30 Minutes or Less, director Ruben Fleischer's follow-up to Zombieland, operates under two different impulses. Part of it is a delayed coming-of-age picture in which lowly pizza delivery boy Nick (Jesse Eisenberg) struggles to hang on to the relationships that matter to him: with the girl he loves (Dilshad Vadsaria), who's leaving their hometown of Grand Rapids, Michigan to start a hotel management course in Atlanta, and with his best friend Chet (Aziz Ansari), who himself has started climbing the career ladder, away from minimum-wage minions like Nick. Increasingly, all these latter two have in common are the action movies they rent and watch together, and their friendship will be unexpectedly sustained when they find themselves bang in the middle of an action-movie scenario: think Danny Glover straining over a toilet full of explosives.
While making a delivery one night, Nick is kidnapped by a pair of local drongos (Danny McBride and Nick Swardson) who strap a bomb to our hero's chest and encourage him, in the strongest possible terms, to rob a bank for them. At which point, the film's more commercial instinct kicks in, and 30 Minutes or Less turns into a slacker action flick, necessitating the haphazard waving around of guns, much pedal-to-the-metal business (usually interrupted by stop-offs at certain fast-food outlets), and not uninspired use of Glenn Frey's Beverly Hills Cop anthem "The Heat is On". As the less Caucasian half of the central duo, Ansari even gets his own, Glover-esque catchphrase: "I just want this goddamn day to be over."
The precedent here is David Gordon Green's Pineapple Express, which blew in on a cloud of dope smoke and, though very funny in places, favoured the big and the loud, partly just to register with its chosen stoner demographic, partly to distinguish from the quietist aesthetic of the director's previous work. Fleischer, rightly not feeling himself ready for a Jerry Bruckheimer budget just yet, keeps 30 Minutes small-seeming and manageable - the key is the Datsun the leads steal as their getaway car - inviting his performers to maintain the improvisatory looseness of the post-Apatovian comedy universe from which they've been drawn. Eisenberg and Ansari do a workable re-run of bromance dynamics familiar from TV's Psych and Scrubs, there are nice riffs - frantically Googling for defusal tips, Chet despairs "there's no consensus in the bomb-making community" - and nice scenes: Grand Rapids turns out to be ironically named, a town so small that two money drops might be arranged for the same place at the same time, only prolonging the chaos.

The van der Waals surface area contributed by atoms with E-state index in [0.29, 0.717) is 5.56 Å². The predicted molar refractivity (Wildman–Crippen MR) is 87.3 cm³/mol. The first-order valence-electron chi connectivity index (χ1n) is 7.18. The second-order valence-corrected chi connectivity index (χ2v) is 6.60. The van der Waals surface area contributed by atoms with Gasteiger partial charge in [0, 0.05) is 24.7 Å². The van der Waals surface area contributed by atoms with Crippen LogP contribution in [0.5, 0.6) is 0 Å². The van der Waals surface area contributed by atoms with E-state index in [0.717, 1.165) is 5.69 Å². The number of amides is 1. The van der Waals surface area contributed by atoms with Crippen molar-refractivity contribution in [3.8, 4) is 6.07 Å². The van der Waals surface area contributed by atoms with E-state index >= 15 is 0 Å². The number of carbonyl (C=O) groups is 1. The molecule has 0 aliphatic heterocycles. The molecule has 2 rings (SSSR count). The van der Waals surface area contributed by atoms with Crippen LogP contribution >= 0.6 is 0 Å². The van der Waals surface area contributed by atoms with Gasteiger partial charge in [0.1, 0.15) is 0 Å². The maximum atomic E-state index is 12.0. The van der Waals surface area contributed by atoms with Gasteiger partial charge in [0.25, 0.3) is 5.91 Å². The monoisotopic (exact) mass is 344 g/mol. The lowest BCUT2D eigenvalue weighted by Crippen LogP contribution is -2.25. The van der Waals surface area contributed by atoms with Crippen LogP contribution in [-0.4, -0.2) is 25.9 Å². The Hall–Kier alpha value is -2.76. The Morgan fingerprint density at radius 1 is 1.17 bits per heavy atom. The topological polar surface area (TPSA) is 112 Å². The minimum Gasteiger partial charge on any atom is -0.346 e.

Still, as becomes increasingly clear, nobody here is really cut out for action movie business, which is both the joke, and a limitation of the film going into its second and third acts. Not even the livewire Ansari, the very definition of a high-energy performer, can match the blazing sharpness of Eddie Murphy at his peak; the villains, meanwhile, are manchildren with daddy issues - introduced watching Friday the 13th Part 3-D, most commonly heard discussing blowjobs - so there's little real sense of threat, or indeed of the clock ticking. (Though the rowdy McBride, an acquired comic taste whose preferred way of exiting any given scene is suddenly announcing "I gotta take a shit, dude", is becoming more adept at selling his stock-in-trade bluntness.)
Fleischer has a certain fun getting these characters into their John McClane-ish pickle, but not much of an idea of what to do with them once they're there, save to pay off an earlier "That's what she said" set-up, and cobble together a few reshoots in lieu of a properly satisfying conclusion: the fate of one character, last seen bleeding out, is completely forgotten in the rush to get to the wrap party. In the end, it's probably not a case of too much action, not enough comedy (which was the Green film's biggest flaw), but too much slacker, not enough action-comedy - a reminder, albeit a halfway enjoyable one, of the sheer hard work and commitment required to make these scenes and tropes truly fly.
30 Minutes or Less opens nationwide tomorrow.